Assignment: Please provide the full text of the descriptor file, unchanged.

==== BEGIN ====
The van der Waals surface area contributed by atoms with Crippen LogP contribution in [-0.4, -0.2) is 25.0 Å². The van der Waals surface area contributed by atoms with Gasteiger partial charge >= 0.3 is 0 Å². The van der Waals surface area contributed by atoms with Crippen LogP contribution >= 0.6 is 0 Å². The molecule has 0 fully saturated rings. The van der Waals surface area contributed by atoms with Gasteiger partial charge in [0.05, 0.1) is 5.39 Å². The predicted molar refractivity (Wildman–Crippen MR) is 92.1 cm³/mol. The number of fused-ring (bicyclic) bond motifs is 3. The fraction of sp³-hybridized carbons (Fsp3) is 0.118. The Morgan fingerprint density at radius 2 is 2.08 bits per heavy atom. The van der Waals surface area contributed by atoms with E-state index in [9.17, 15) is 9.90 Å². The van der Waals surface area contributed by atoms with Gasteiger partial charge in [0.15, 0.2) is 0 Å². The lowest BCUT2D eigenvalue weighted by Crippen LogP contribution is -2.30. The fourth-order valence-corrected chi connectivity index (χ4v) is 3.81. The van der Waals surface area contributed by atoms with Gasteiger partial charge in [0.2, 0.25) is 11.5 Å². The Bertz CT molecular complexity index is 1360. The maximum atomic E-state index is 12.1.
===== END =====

The van der Waals surface area contributed by atoms with Crippen LogP contribution in [-0.4, -0.2) is 25.0 Å². The van der Waals surface area contributed by atoms with Gasteiger partial charge >= 0.3 is 0 Å². The van der Waals surface area contributed by atoms with Crippen LogP contribution >= 0.6 is 0 Å². The molecule has 0 fully saturated rings. The van der Waals surface area contributed by atoms with Gasteiger partial charge in [0.05, 0.1) is 5.39 Å². The predicted molar refractivity (Wildman–Crippen MR) is 92.1 cm³/mol. The number of fused-ring (bicyclic) bond motifs is 3. The fraction of sp³-hybridized carbons (Fsp3) is 0.118. The Morgan fingerprint density at radius 2 is 2.08 bits per heavy atom. The van der Waals surface area contributed by atoms with E-state index in [9.17, 15) is 9.90 Å². The van der Waals surface area contributed by atoms with Gasteiger partial charge in [0.15, 0.2) is 0 Å². The lowest BCUT2D eigenvalue weighted by Crippen LogP contribution is -2.30. The fourth-order valence-corrected chi connectivity index (χ4v) is 3.81. The van der Waals surface area contributed by atoms with Gasteiger partial charge in [0.2, 0.25) is 11.5 Å². The Bertz CT molecular complexity index is 1360. The maximum atomic E-state index is 12.1.